Differences in EU / US approach

Whilst the wider context of the US and EU legislative approach is derived from the same G20 Pittsburgh agreement, the two jurisdictions have inevitably put in place sets of legislation that are predicated by local politics. The end result is a set of aligned legislation that has very different implementations and related details. For any institution that is operating across multiple jurisdictions this represents a significant challenge.

Some illustrative differences are:

  • US reporting is by a single counterparty to a trade, the 'senior' in a published hierarchy of client type
  • EU reporting is by both counterparties although a counterparty may employ a third party to report on their behalf
  • US requires that each counterparty is identified using a unique identifier (LEI)
  • EU has a similar LEI requirement, however the format differs to the US definition
  • Clearing in the US is via a Futures Commission Merchant (FCM) who is obliged to offer a Legal Segregation Operational Commingling account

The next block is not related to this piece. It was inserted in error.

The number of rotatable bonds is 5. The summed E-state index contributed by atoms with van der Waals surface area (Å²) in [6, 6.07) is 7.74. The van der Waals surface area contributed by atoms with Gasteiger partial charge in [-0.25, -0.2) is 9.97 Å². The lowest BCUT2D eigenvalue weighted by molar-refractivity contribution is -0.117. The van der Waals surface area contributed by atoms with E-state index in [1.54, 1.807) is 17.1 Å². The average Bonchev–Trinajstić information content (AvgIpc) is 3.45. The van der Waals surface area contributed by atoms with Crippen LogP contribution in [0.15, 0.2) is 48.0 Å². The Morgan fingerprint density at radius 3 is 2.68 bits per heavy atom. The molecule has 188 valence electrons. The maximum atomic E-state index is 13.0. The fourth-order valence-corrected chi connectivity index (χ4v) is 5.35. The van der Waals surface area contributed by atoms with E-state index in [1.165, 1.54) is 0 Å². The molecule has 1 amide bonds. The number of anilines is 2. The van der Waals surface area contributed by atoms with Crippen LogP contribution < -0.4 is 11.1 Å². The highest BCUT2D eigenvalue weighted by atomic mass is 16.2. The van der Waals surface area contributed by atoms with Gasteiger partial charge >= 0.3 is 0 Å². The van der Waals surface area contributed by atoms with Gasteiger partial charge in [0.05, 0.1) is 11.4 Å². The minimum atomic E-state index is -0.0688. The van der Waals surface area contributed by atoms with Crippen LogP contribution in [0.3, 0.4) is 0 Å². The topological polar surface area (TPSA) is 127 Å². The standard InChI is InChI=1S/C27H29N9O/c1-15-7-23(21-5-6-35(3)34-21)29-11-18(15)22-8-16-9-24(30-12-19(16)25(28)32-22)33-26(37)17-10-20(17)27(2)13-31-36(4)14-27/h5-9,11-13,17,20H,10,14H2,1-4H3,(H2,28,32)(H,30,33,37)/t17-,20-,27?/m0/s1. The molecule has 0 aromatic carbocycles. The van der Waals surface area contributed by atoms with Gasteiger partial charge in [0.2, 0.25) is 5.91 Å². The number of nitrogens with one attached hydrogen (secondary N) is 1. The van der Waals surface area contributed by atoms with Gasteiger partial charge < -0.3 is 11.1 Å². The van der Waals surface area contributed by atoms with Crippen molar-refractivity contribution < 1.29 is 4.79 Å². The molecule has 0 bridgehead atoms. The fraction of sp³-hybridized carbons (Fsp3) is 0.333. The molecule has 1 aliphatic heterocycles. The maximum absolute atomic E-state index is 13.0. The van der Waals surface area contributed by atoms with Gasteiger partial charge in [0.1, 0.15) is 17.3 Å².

• Clearing in the EU has to offer a choice of separate account or omnibus accounts
  • All trades which are mandated to clear in the US must also have traded via a SEF, with the Made Available for Trade definitions being handed down from the regulators
  • In the EU the requirements vary between the clearing mandate and the trading mandate (e.g. Liquidity definitions will be different for clearing and trading)
  • Also in the EU there is a choice of trading mechanism (MTF, OTF, SI) depending on the nature of the trade, which is not available in the US

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